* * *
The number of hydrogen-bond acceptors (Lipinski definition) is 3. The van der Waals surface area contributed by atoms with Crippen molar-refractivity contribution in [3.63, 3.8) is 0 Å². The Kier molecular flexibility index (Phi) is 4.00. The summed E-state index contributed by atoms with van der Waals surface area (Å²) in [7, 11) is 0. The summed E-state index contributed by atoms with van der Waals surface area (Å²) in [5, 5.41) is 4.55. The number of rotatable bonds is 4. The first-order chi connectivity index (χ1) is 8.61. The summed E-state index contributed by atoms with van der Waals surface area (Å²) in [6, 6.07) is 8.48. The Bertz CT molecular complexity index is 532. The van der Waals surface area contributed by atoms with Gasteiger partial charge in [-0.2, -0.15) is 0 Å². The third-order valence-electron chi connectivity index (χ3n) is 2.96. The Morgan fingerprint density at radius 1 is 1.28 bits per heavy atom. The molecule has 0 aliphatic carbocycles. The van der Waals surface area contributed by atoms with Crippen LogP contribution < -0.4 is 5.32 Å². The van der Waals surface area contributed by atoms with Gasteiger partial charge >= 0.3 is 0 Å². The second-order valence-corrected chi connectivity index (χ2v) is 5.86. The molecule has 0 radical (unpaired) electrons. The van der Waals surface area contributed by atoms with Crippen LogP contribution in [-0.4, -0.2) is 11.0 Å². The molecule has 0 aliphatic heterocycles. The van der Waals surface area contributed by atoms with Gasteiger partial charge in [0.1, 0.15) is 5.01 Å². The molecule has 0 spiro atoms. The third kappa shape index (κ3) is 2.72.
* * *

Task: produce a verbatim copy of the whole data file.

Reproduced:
The number of hydrogen-bond acceptors (Lipinski definition) is 3. The van der Waals surface area contributed by atoms with Crippen molar-refractivity contribution in [3.63, 3.8) is 0 Å². The Kier molecular flexibility index (Phi) is 4.00. The summed E-state index contributed by atoms with van der Waals surface area (Å²) in [7, 11) is 0. The summed E-state index contributed by atoms with van der Waals surface area (Å²) in [5, 5.41) is 4.55. The number of rotatable bonds is 4. The first-order chi connectivity index (χ1) is 8.61. The summed E-state index contributed by atoms with van der Waals surface area (Å²) in [6, 6.07) is 8.48. The Bertz CT molecular complexity index is 532. The van der Waals surface area contributed by atoms with Gasteiger partial charge in [-0.2, -0.15) is 0 Å². The third-order valence-electron chi connectivity index (χ3n) is 2.96. The Morgan fingerprint density at radius 1 is 1.28 bits per heavy atom. The molecule has 0 aliphatic carbocycles. The van der Waals surface area contributed by atoms with Crippen LogP contribution < -0.4 is 5.32 Å². The van der Waals surface area contributed by atoms with Gasteiger partial charge >= 0.3 is 0 Å². The second-order valence-corrected chi connectivity index (χ2v) is 5.86. The molecule has 0 radical (unpaired) electrons. The van der Waals surface area contributed by atoms with Crippen LogP contribution in [-0.4, -0.2) is 11.0 Å². The molecule has 0 aliphatic heterocycles. The van der Waals surface area contributed by atoms with Gasteiger partial charge in [0.1, 0.15) is 5.01 Å². The molecule has 0 spiro atoms. The third kappa shape index (κ3) is 2.72.